The history of the RIASEC Occupational Interests framework dates back to a series of influential papers about vocational preferences by John Holland in the 1950s. His 1959 article in the Journal of Counseling Psychology
“The present theory assumes that at the time of vocational choice the person is the product of the interaction of his particular heredity with a variety of cultural and personal forces including peers, parents and significant adults, his social class, American culture, and the physical environment. Out of this experience, the person develops a hierarchy of habitual or preferred methods for dealing with environmental tasks. From an ecological standpoint, these habitual methods are associated with different kinds of physical and social environments, and with differential patterns of abilities. The person making a vocational choice in a sense ‘searches’ for situations which satisfy his hierarchy of adjustive orientations.” (Holland, 1959, p. 35)
In this same publication, Holland identified six categories for classifying occupations and person-level “orientations” (these were originally named motoric, intellectual, esthetic, supportive, conforming, and persuasive). Over the ensuing decades, Holland developed his theory into a more clearly articulated model for vocational counseling that remained rooted in the notion that one’s “interests, preferred activities, beliefs, abilities, values, and characteristics” are primary to the identification of a comfortable working environment.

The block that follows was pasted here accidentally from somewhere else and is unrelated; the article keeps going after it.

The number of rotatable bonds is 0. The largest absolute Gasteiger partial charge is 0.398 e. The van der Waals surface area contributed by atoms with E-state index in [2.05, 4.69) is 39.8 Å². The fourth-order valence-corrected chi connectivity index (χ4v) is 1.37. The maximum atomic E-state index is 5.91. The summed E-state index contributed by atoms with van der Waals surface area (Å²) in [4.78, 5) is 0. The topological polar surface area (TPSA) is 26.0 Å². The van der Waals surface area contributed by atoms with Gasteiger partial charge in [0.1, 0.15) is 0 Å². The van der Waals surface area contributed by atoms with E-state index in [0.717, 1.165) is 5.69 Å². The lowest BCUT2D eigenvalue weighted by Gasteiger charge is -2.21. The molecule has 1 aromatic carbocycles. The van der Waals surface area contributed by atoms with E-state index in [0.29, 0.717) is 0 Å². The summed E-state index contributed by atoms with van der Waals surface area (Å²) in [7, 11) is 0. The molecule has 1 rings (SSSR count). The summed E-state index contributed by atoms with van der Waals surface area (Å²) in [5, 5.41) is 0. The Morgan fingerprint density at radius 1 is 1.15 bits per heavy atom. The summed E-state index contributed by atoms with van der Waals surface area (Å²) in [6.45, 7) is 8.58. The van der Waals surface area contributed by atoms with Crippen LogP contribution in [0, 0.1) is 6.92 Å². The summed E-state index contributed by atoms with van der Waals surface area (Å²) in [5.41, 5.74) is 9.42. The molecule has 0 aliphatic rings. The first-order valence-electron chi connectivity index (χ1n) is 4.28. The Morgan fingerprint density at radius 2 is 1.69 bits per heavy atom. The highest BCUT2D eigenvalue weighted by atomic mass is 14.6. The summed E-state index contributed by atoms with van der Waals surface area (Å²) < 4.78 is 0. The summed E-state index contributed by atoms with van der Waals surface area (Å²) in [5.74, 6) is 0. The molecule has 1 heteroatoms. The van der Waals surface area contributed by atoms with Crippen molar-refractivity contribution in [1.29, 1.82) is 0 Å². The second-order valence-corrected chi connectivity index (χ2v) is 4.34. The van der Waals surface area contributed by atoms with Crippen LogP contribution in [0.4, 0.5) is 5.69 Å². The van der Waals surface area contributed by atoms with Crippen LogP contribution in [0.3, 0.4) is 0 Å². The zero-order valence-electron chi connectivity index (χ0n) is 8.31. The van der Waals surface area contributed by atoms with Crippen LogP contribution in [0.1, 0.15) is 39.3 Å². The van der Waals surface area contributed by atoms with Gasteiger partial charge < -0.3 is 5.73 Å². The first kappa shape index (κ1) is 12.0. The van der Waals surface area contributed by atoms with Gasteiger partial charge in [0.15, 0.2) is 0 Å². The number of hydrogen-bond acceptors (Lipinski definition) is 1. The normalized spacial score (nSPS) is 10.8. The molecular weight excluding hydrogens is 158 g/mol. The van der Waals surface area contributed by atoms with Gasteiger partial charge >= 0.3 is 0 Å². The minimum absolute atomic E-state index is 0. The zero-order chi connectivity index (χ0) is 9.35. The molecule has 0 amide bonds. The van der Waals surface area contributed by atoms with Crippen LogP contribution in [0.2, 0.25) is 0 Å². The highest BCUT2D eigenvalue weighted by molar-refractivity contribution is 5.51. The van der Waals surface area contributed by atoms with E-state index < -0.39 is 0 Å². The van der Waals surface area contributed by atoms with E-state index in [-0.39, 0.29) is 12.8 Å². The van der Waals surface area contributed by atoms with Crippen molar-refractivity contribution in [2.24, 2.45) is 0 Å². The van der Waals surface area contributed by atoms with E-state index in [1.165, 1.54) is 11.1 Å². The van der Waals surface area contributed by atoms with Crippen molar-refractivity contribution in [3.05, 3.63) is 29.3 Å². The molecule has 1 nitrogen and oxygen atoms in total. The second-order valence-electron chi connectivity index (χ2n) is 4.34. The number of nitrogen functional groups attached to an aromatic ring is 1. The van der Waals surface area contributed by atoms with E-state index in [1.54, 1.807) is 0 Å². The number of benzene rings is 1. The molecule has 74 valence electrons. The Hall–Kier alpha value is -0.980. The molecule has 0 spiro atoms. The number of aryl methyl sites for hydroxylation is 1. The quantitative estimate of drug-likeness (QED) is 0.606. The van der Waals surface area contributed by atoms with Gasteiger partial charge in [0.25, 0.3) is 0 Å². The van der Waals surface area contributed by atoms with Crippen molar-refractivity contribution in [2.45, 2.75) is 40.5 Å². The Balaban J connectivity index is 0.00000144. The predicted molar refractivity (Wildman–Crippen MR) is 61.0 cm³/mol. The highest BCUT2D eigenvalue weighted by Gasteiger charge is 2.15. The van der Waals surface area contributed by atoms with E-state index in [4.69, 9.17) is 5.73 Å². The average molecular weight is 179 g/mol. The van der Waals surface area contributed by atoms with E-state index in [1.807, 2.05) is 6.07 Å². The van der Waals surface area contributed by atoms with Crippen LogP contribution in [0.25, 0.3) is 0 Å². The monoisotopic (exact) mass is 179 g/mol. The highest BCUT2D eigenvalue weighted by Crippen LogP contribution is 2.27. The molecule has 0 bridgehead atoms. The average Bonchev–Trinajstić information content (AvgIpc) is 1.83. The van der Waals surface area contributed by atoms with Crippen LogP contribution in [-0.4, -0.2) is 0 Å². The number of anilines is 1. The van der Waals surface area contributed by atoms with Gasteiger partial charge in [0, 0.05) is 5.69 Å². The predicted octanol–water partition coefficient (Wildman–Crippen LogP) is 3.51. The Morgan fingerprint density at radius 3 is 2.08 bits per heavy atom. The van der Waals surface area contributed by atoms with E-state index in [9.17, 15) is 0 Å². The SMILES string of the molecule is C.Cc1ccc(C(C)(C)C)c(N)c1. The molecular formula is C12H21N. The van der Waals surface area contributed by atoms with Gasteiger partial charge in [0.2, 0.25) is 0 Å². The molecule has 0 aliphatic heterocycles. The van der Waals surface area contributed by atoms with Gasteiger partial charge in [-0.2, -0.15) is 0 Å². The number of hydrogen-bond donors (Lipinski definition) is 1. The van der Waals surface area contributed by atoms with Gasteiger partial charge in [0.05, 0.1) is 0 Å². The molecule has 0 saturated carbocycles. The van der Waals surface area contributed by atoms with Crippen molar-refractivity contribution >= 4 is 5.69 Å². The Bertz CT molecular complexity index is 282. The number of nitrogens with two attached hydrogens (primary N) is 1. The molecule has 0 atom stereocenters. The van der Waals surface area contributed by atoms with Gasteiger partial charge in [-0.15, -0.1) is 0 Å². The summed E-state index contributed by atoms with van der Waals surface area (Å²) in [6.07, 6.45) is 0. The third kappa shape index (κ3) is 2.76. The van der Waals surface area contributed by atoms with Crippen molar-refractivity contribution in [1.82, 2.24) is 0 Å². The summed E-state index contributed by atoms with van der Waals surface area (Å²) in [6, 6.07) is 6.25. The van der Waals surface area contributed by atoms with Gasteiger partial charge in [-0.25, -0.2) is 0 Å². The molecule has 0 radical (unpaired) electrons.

Holland’s model is now often referred to as the RIASEC as this is the acronym produced by his revised names for the six categories of occupations and orientations.
Even today, many of the most widely-used tests and measures in vocational counseling are closely tied to Holland’s RIASEC model, including the Strong Interest Inventory (previously known as the Strong Interest Blank and the Strong-Campbell Interest Inventory), the Vocational Preference Inventory, the Self-Directed Search, the Position Classification Inventory, and the Vocational Decision Making Difficulty scale.
The most prominent manifestation of Holland’s work, however, is its use as an integral component in the Occupational Interest Network (O*NET).
In personality terms, the RIASEC model is generally construed as a dimensional, theory-based model. While the six categories are suggestive of a typological approach, Holland was clear in his views that the types are dimensional. Several researchers have previously reported on the associations between the RIASEC and other personality frameworks. DeFruyt and Mervielde
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 Holland, J. L. (1959). A theory of vocational choice.
 Nauta, M. M. (2010). The development, evolution, and status of Holland’s theory of vocational personalities: Reflections and future directions for counseling psychology.
 Gottfredson, L. S., & Richards, J. M. (1999). The meaning and measurement of environments in Holland's theory.
 Holland, J. L. (1966).
 RIASEC theory. (2013). Retrieved December 11, 2016, from http://www.self-directed-search.com/How-does-it-work/three-articles/ArticleId/35/riasec-theory  O*NET OnLine. (n.d.). Retrieved March 15, 2017, from https://www.onetonline.org/
 De Fruyt, F., & Mervielde, I. (1997). The five-factor model of personality and Holland's RIASEC interest types.